Send to

Choose Destination
J Acquir Immune Defic Syndr. 2016 Apr 1;71(4):444-51. doi: 10.1097/QAI.0000000000000856.

Lower HIV Risk Among Circumcised Men Who Have Sex With Men in China: Interaction With Anal Sex Role in a Cross-Sectional Study.

Author information

*Vanderbilt Institute for Global Health, Vanderbilt University School of Medicine, Nashville, TN; †Department of Medicine, Vanderbilt University School of Medicine, Nashville, TN; ‡Collaborative Innovation Center for Diagnosis and Treatment of Infectious Diseases, Hangzhou, China; §State Key Laboratory for Infectious Disease Prevention and Control, and National Center for AIDS/STD Control and Prevention, Chinese Center for Disease Control and Prevention, Beijing, China; ‖Department of Urology, Vanderbilt University School of Medicine, Nashville, TN; ¶HJF-DAIDS, a Division of The Henry M. Jackson Foundation for the Advancement of Military Medicine, Inc., Contractor to National Institute of Allergy and Infectious Disease, National Institutes of Health, Bethesda, MD; #Chaoyang District Center for Disease Control and Prevention, Beijing, China; Departments of **Biostatistics; and ††Pediatrics, Vanderbilt University School of Medicine, Nashville, TN.



Voluntary medical male circumcision reduces the risk of HIV heterosexual transmission in men, but its effect on male-to-male sexual transmission is uncertain.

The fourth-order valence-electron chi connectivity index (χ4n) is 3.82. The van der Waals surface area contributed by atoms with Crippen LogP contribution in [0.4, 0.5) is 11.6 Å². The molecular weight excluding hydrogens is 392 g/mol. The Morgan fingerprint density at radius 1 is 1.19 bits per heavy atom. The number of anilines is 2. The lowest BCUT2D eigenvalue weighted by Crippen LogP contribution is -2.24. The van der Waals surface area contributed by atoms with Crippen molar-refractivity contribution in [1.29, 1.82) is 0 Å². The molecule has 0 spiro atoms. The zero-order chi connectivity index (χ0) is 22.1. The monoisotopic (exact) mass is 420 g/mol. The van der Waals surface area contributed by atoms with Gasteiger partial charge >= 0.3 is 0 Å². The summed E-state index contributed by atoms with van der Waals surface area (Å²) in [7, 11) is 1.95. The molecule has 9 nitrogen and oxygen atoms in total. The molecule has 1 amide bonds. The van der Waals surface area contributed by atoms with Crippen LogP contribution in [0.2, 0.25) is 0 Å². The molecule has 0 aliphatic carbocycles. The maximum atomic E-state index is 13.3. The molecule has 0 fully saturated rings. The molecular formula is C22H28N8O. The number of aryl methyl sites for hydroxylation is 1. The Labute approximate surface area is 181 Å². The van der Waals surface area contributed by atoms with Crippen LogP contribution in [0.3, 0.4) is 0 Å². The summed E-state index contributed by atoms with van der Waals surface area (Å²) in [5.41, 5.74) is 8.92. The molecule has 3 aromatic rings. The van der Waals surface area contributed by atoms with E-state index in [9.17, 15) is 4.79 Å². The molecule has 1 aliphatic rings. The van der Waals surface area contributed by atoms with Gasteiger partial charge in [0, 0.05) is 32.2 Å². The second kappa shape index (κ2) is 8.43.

Circumcision status of men who have sex with men (MSM) in China was evaluated by genital examination and self-report; anal sexual role was assessed by questionnaire interview. Serostatus for HIV and syphilis was confirmed.


Among 1155 participants (242 were seropositive and 913 with unknown HIV status at enrollment), the circumcision rate by self-report (10.4%) was higher than confirmed by genital examination (8.2%). Male circumcision (by examination) was associated with 47% lower odds of being HIV seropositive [adjusted odds ratio (aOR): 0.53; 95% confidence interval (CI): 0.27 to 1.02] after adjusting for demographic covariates, number of lifetime male sexual partners, and anal sex role. Among MSM who predominantly practiced insertive anal sex, circumcised men had 62% lower odds of HIV infection than those who were uncircumcised (aOR: 0.38; 95% CI: 0.09 to 1.64). Among those whose anal sex position was predominantly receptive or versatile, circumcised men have 46% lower odds of HIV infection than did men who were not circumcised (aOR: 0.54; 95% CI: 0.25 to 1.14). Compared to uncircumcised men reporting versatile or predominantly receptive anal sex positioning, those who were circumcised and reported practicing insertive sex had an 85% lower risk (aOR: 0.15; 95% CI: 0.04 to 0.65). Circumcision was not associated clearly with lower syphilis risk (aOR: 0.91; 95% CI: 0.51 to 1.61).


Circumcised MSM were less likely to have acquired HIV, most pronounced among men predominantly practicing insertive anal intercourse. A clinical trial is needed.

[Indexed for MEDLINE]
Free PMC Article

Supplemental Content

Full text links

Icon for Wolters Kluwer Icon for PubMed Central
Loading ...
Support Center